Wed, Feb 29, 2012 04:31 PM
By LEE J. KAHRS
Vermont has served as a model for its rapid response and ongoing
recovery from Tropical Storm Irene five months ago. Now, a recent
grant from federal government will be used to support the aid
systems Vermont has established to help those still in need.
Vermont Irene Recovery Officer Sue Minter said in an interview
Monday that a $2.4 million grant from the Federal Emergency
Management Agency (FEMA) announced last week will be used to extend
the employment of 11 case workers who have been working with
survivors of the flooding. She said the grant would help extend the
system the state already created to help those victims of the
"We have an inter-agency team that goes to towns, as well as
volunteer committees and case managers who have been hired and
trained specially to work with these committees," she said. "The
state paid for the first four months and no, because of our
success, FEMA is giving us money to sustain this system."
Minter acknowledged that the number of case managers will drop from
the current 16 to 11. However, she said the funding is a testament
to how Vermont is being viewed from the outside.
"Relative to other states, Vermont stands out, and FEMA has been
very impressed," Minter said. "This is really a testament to the
Vermont Strong spirit."
The grant was written and applied for by the Vermont Agency of
Human Services, which will contract with three Community Action
agencies for the 11 case managers through August of 2013.
Those case managers will work with the same clients from start to
finish, identifying the assistance already received, prioritize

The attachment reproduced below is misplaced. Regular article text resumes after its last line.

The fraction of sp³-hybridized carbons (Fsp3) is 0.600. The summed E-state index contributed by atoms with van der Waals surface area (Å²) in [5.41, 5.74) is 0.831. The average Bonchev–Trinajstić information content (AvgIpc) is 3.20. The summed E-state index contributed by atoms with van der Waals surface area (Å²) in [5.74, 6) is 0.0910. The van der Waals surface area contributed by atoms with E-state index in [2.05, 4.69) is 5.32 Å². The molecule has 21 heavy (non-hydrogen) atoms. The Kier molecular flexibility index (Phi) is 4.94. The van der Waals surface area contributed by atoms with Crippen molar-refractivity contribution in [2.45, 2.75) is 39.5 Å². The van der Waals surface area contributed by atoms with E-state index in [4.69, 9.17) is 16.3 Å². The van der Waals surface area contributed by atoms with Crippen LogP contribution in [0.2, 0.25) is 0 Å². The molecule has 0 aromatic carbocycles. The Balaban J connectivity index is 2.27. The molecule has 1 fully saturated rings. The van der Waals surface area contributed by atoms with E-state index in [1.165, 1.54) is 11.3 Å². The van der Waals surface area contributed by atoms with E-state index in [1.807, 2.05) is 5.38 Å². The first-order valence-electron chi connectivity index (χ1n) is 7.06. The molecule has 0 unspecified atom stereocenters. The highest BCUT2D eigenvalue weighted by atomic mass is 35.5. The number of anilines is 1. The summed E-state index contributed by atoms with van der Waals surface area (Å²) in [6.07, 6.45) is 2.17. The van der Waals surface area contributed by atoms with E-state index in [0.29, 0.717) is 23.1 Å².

what disaster related needs remain, and locating the resources
available. Case managers will follow up with individuals to
ensure all needs are met.
The case managers will be working in partnership with 11 Long Term
Recovery Committees around Vermont. Minter said those still
in need of case management services should call 2-1-1 to be
referred to the appropriate Long Term Recovery Committee.
Minter was asked how she and her staff intend to get people who may
have not registered with FEMA even now to dial those numbers and
ask for help.
"We're trying desperately to reach out to folks who have registered
with FEMA," she said. "But we know there are folks who haven't
reached out. We're continuing trying to do more marketing of this
whole program, such as public service announcements."
Minter said the state is working closely with The Vermont Disaster
Relief Fund (VDRF), created by the United Ways of Vermont in
cooperation with the Vermont Voluntary Organizations Active in
Disaster and Vermont Emergency Management, and the Vermont Long
Term Disaster Recovery Group (VLTDRG), a private non-profit working
with the American Red Cross and the Vermont Community Fund.
The VDRF provides funds for survivors once they have exhausted
private insurance, federal, state and local funding resources. FEMA
covers up to $30,400 in damages to homeowners whose property has
The VLTDRG is distributing the funds and deploying volunteer
assistance to Vermonters who continue to need help rebuilding their
lives after Tropical Storm Irene. The nine-member group is charged
with assessing the financial and resource needs of disaster victims
who have lost their homes or who have experienced large financial
losses and have exhausted all other options for financial
While the state recovery system and the FEMA funding to continue
the work is being lauded by the congressional delegation, Sen.
Bernie Sanders issued a cautionary statement regarding the grant
announcement that he hopes will help those who have yet to access
the state support system.
"There are many Vermonters who have had trouble navigating the
array of federal, state, private and non-profit assistance, and
there are others who have regrettably fallen through the cracks,"
he said. "This grant will provide much-needed resources so the
state and community action agencies can work with these individuals
and families to make sure they are getting all of the assistance
they are eligible for."
Another goal of the state is to keep this recovery story on the
front burner as long as necessary, even in unaffected areas of
Vermont, because it's far from over.
"A lot of Vermonters don't know there are ongoing needs," she said.
"They think the roads are open and Irene is over. They have no idea
of the need that's still out there."